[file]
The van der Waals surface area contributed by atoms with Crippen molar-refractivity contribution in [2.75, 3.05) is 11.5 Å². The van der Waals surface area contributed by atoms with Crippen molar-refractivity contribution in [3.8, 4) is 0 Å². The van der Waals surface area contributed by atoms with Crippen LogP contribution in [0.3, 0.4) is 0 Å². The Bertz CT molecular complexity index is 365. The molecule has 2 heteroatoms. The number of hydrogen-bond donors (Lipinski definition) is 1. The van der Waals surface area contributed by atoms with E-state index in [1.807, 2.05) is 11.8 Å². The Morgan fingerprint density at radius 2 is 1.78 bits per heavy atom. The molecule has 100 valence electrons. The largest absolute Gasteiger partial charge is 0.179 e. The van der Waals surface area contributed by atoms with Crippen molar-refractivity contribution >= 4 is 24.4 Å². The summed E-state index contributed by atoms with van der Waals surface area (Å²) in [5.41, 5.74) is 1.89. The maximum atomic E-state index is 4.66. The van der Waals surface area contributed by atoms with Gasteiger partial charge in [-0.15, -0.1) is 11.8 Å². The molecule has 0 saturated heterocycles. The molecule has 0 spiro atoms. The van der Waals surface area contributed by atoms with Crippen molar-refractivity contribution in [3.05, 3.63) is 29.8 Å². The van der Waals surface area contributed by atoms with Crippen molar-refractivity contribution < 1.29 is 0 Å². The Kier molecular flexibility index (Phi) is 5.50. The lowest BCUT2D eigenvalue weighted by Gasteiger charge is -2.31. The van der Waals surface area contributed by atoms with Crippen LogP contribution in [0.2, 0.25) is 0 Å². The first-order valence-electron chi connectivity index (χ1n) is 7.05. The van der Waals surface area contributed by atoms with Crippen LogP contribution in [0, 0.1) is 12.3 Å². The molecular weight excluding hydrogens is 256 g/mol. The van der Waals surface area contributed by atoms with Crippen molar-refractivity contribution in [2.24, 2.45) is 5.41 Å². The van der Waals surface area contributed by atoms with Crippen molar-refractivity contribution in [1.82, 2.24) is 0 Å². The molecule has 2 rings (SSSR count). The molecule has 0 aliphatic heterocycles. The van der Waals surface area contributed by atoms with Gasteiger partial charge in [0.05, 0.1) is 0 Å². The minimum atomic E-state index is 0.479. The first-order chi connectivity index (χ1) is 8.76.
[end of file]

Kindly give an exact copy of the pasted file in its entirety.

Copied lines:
The van der Waals surface area contributed by atoms with Crippen molar-refractivity contribution in [2.75, 3.05) is 11.5 Å². The van der Waals surface area contributed by atoms with Crippen molar-refractivity contribution in [3.8, 4) is 0 Å². The van der Waals surface area contributed by atoms with Crippen LogP contribution in [0.3, 0.4) is 0 Å². The Bertz CT molecular complexity index is 365. The molecule has 2 heteroatoms. The number of hydrogen-bond donors (Lipinski definition) is 1. The van der Waals surface area contributed by atoms with E-state index in [1.807, 2.05) is 11.8 Å². The Morgan fingerprint density at radius 2 is 1.78 bits per heavy atom. The molecule has 100 valence electrons. The largest absolute Gasteiger partial charge is 0.179 e. The van der Waals surface area contributed by atoms with Crippen molar-refractivity contribution >= 4 is 24.4 Å². The summed E-state index contributed by atoms with van der Waals surface area (Å²) in [5.41, 5.74) is 1.89. The maximum atomic E-state index is 4.66. The van der Waals surface area contributed by atoms with Gasteiger partial charge in [-0.15, -0.1) is 11.8 Å². The molecule has 0 saturated heterocycles. The molecule has 0 spiro atoms. The van der Waals surface area contributed by atoms with Crippen molar-refractivity contribution in [3.05, 3.63) is 29.8 Å². The van der Waals surface area contributed by atoms with Crippen molar-refractivity contribution < 1.29 is 0 Å². The Kier molecular flexibility index (Phi) is 5.50. The lowest BCUT2D eigenvalue weighted by Gasteiger charge is -2.31. The van der Waals surface area contributed by atoms with Crippen LogP contribution in [0.2, 0.25) is 0 Å². The first-order valence-electron chi connectivity index (χ1n) is 7.05. The van der Waals surface area contributed by atoms with Crippen LogP contribution in [0, 0.1) is 12.3 Å². The molecular weight excluding hydrogens is 256 g/mol. The van der Waals surface area contributed by atoms with Crippen molar-refractivity contribution in [2.24, 2.45) is 5.41 Å². The van der Waals surface area contributed by atoms with Crippen molar-refractivity contribution in [1.82, 2.24) is 0 Å². The molecule has 2 rings (SSSR count). The molecule has 0 aliphatic heterocycles. The van der Waals surface area contributed by atoms with Gasteiger partial charge in [0.05, 0.1) is 0 Å². The minimum atomic E-state index is 0.479. The first-order chi connectivity index (χ1) is 8.76.